We emphasize the relativity of priority or posteriority in the field of heritage and how authenticity could be transferred from one object to the “newer” object.
The paper may contribute to widening the academic debates on past–future connections and the holistic understanding of the environment for creating a brighter future using the deep experience of the inherited past. This paper is intended to scan horizons rather than to suggest practical solutions for practical issues. In the last part of the paper, the case of Šiluva, a small town in Lithuania, is presented as a place-making strategy using a myth–narrative–discourse triadic perception.

2. Myth and Cultural Heritage

2.1. The Notion of Myth

Since antiquity, myths have been perceived as transcendent entities that constantly pervade physical life. The fourth-century Latin writer Sallustius stated that: “There is benefit from myths that we have to search and do not have our minds idle <…> now these things never happened, but always are” [16]. Concealment of the presence of myth has been a source of inspiration for many great scholars, inventors, artists and businessmen and their findings. For example, the search for divine reality and the pursuit of the image of the Heavenly Jerusalem had actually been formulated into the practice of confidence between people and among societies. This helped Europe later to open its very first stock exchange markets and to sustain its cultural and scientific backgrounds. Therefore, the myth, which cannot be seen and by empirical argument may not even exist, possesses the function of a long-lasting wave inceptor.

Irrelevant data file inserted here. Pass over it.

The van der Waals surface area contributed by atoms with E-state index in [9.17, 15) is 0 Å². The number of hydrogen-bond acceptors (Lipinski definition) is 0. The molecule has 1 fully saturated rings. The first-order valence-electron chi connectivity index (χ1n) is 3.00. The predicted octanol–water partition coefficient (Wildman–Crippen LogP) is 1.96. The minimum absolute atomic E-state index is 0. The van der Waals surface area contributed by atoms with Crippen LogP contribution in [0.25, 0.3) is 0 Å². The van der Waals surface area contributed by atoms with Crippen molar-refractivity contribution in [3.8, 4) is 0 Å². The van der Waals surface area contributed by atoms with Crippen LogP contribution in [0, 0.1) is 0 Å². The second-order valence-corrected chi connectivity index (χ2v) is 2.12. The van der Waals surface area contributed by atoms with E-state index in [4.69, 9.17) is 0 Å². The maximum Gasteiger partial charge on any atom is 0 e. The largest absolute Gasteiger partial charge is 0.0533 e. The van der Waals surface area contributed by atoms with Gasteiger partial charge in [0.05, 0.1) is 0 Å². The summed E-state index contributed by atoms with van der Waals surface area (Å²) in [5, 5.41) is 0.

Leibniz, by trying to prove the existence of an ens perfectisimum being, or God himself, claimed that an infinite being must be separate from our corporeal world but at the same time must underlie and predetermine our presence, actions, and behaviour. Unlike G. Leibniz, B. Spinoza claimed that the infinite being, or God himself, must be directly touching the corporeal world, and that our corporeal reality must be a part of the ens perfectisimum’s radiance. However, both authors agree that meta-reality/myth/God must be panentheistic towards the corporeal world.
Thus, being capax Dei, every individual must be able to ascend to the higher layers of reality, or to the myth reality, by using his intuition merged with cognitive knowledge. To B. Spinoza, intuition was knowledge of the highest degree since it required both cognitive skills deriving from the mind and a priori reasoning that comes from the spiritual capabilities of the individual or from a meta-reality [17,18]. Jewish sages in the Middle Ages and the Renaissance suggested that reality might not be a positive act of creation. Rather, it might happen that God Himself restricted His divinity to make space for the material reality we live in. The concept is called Tzimtzum1.